In general, as there is a low plant biomass during the initial growth, a high concentration of nutrients is found to be derived from the soil for all macronutrients, excepted for magnesium. With the growth of the plant, which usually follows a sigmoidal model, the mass accumulation is more expressive than the capacity of the plant to absorb and concentrate nutrients. Thus, there is an obvious dilution effect due to the growth of the plant. Furthermore, it is known that higher concentrations of N, for example, are related to leaves. Over time, other structures as mainly the stalk, gain greater proportion in the share of total dry matter thus contributing to part of this dilution effect.

Macronutrient absorption A and absorption rate λ for the whole plant

For the whole maize plant, Fig. 3 and 4 present the total absorption of the macronutrients and their respective absorption rates, together with the macronutrient contents, all as a function of time (DAS). Obviously Equation 2-A fitted well to all nutrients with exception of Mg that presented a constant behavior following Equation 2-B. The total absorption followed well the behavior of Equation 3 for all nutrients but K with a poorer fit. The absorption rate increases for all nutrients from 14 to 139 DAS, as expected. The fact that the function T(t) is a decreasing power function for most nutrients (N, P, K, Ca and S), the temporal variation of macronutrient absorption functions A are not pure sigmoids like the function Y(t) (Fig. 3 and 4). Therefore the absorption rates λ are also not perfectly bell-shaped and present initial high values, which are here not considered as maximum rates due to the early stages of plant growth.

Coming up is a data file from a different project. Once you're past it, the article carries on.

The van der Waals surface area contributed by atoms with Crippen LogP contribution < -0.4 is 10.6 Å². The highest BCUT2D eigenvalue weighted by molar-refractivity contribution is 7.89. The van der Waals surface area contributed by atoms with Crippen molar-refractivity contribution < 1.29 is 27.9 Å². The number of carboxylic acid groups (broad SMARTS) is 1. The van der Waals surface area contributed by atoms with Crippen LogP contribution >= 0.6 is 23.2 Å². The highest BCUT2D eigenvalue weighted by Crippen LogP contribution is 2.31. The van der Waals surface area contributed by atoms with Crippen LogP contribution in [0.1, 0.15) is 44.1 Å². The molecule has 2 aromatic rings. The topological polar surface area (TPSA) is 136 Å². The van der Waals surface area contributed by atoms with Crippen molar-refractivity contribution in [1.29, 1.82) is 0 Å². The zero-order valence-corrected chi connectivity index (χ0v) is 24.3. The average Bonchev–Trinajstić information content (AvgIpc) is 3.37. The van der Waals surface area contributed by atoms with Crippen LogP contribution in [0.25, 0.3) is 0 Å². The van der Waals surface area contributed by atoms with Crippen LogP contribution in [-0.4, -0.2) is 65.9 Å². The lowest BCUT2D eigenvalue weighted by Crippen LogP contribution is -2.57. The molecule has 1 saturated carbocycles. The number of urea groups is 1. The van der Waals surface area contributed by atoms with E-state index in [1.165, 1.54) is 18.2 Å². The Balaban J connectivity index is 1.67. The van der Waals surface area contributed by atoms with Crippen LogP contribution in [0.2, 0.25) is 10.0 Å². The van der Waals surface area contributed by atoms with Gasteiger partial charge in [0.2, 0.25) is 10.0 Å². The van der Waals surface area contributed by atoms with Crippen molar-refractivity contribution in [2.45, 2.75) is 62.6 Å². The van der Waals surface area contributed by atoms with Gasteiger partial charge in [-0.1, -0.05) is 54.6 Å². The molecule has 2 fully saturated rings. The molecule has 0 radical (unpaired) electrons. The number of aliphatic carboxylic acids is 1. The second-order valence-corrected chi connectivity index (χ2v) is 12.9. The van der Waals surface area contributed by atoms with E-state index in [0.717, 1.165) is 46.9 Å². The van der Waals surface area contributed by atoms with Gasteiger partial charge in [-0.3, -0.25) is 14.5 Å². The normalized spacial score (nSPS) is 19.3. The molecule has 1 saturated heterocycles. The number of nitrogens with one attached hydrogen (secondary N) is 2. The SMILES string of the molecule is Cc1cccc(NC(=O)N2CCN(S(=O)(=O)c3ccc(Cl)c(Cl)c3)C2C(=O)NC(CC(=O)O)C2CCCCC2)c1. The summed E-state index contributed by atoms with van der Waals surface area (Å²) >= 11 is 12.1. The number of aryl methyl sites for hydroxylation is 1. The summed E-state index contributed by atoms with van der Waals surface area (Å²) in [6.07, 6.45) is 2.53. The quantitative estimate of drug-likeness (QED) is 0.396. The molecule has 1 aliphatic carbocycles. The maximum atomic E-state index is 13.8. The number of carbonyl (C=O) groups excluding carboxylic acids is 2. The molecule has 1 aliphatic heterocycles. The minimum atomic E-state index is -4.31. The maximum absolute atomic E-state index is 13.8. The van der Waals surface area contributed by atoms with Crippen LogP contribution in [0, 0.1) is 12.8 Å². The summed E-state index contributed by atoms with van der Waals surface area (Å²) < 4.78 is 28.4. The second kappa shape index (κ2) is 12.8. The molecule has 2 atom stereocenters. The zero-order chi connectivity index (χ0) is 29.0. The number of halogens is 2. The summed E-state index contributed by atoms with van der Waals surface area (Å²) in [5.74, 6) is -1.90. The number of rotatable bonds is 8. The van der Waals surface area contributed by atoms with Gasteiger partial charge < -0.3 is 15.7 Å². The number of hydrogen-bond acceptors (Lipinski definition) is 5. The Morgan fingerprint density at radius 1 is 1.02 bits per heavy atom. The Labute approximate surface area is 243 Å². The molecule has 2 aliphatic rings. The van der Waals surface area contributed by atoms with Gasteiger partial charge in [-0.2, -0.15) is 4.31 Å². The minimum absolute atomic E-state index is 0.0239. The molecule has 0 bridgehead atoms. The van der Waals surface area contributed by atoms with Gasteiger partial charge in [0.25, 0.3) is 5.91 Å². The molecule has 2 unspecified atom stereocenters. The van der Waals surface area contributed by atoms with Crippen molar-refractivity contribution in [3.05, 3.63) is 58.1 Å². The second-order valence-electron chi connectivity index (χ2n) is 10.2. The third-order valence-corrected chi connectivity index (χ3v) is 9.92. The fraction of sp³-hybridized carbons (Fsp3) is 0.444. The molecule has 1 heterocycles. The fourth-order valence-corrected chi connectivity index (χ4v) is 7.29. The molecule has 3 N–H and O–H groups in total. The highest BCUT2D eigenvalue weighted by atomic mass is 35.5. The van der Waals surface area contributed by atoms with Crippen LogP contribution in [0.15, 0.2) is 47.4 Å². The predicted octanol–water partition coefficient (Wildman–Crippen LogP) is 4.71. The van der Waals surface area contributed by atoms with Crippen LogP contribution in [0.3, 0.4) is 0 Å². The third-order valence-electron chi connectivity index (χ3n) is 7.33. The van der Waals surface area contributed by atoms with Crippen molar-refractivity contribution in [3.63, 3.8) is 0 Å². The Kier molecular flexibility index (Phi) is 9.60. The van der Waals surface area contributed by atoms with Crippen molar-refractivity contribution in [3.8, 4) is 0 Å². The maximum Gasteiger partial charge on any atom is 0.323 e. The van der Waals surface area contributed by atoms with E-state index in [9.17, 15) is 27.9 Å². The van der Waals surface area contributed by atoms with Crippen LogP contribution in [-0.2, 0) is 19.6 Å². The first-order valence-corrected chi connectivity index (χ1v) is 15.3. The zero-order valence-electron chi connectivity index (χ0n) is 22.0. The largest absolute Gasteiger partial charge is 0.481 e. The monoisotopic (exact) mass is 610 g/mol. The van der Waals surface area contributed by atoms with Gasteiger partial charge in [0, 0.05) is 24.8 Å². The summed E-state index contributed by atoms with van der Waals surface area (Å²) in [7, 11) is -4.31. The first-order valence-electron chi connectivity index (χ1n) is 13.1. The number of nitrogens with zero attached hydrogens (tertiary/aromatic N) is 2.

Potassium (K) behaved similar to nitrogen, but with a slightly worse fit. Nevertheless, the power model for K content was chosen, in the same way as for the contents of N and P. The total absorption (A) of K also increased with the growth and development of the maize crop.

Macronutrient content in stalk sap

With the aim of estimating the macronutrient concentrations in the maize stalk sap at the time of maximum absorption, the Equation 6 was used. The values for macronutrient contents, the total absorption of macronutrients and the absorption rates of each macronutrient, and calculations are shown in Table III.

TABLE III Critical concentration (C C , mg.L -1 ) of each macronutrient (Nt) in crude sap (xylem) of the maize crop (hybrid DKB 390 PRO 2) at the day (DAS, days) of maximum absorption rate (λn, kg.ha -1 .day -1 ) corresponding to the growth stage (GS); as function of the molecular weight (M, g.mol -1 ), whole plant content (T, -1 ), nutrient absorption (A, kg.ha -1 ) and actual evapotranspiration (ETa, -1 ). Piracicaba (SP), Brazil.